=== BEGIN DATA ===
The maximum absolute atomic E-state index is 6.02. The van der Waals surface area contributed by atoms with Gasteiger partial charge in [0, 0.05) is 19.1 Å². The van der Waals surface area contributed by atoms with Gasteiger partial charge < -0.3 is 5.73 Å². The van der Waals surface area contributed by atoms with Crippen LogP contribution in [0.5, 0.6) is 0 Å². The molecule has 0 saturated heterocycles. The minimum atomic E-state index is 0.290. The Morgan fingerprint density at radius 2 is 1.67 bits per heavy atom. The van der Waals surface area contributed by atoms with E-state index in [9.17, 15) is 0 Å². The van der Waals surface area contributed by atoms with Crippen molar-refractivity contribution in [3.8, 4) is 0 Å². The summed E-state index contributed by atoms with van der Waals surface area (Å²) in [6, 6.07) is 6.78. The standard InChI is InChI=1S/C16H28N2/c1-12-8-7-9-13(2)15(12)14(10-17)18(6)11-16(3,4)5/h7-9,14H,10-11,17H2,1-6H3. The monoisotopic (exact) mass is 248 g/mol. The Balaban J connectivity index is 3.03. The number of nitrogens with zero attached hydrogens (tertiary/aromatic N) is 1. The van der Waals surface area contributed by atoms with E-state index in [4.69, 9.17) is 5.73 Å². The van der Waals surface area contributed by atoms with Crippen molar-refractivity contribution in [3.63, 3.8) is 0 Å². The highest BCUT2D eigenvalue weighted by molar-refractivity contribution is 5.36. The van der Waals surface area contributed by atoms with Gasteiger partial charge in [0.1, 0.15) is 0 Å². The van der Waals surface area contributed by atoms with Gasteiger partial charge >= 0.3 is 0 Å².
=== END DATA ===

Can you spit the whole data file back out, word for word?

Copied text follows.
The maximum absolute atomic E-state index is 6.02. The van der Waals surface area contributed by atoms with Gasteiger partial charge in [0, 0.05) is 19.1 Å². The van der Waals surface area contributed by atoms with Gasteiger partial charge < -0.3 is 5.73 Å². The van der Waals surface area contributed by atoms with Crippen LogP contribution in [0.5, 0.6) is 0 Å². The molecule has 0 saturated heterocycles. The minimum atomic E-state index is 0.290. The Morgan fingerprint density at radius 2 is 1.67 bits per heavy atom. The van der Waals surface area contributed by atoms with E-state index in [9.17, 15) is 0 Å². The van der Waals surface area contributed by atoms with Crippen molar-refractivity contribution in [3.8, 4) is 0 Å². The summed E-state index contributed by atoms with van der Waals surface area (Å²) in [6, 6.07) is 6.78. The standard InChI is InChI=1S/C16H28N2/c1-12-8-7-9-13(2)15(12)14(10-17)18(6)11-16(3,4)5/h7-9,14H,10-11,17H2,1-6H3. The monoisotopic (exact) mass is 248 g/mol. The Balaban J connectivity index is 3.03. The number of nitrogens with zero attached hydrogens (tertiary/aromatic N) is 1. The van der Waals surface area contributed by atoms with E-state index in [4.69, 9.17) is 5.73 Å². The van der Waals surface area contributed by atoms with Crippen molar-refractivity contribution in [3.63, 3.8) is 0 Å². The highest BCUT2D eigenvalue weighted by molar-refractivity contribution is 5.36. The van der Waals surface area contributed by atoms with Gasteiger partial charge in [0.1, 0.15) is 0 Å². The van der Waals surface area contributed by atoms with Gasteiger partial charge >= 0.3 is 0 Å².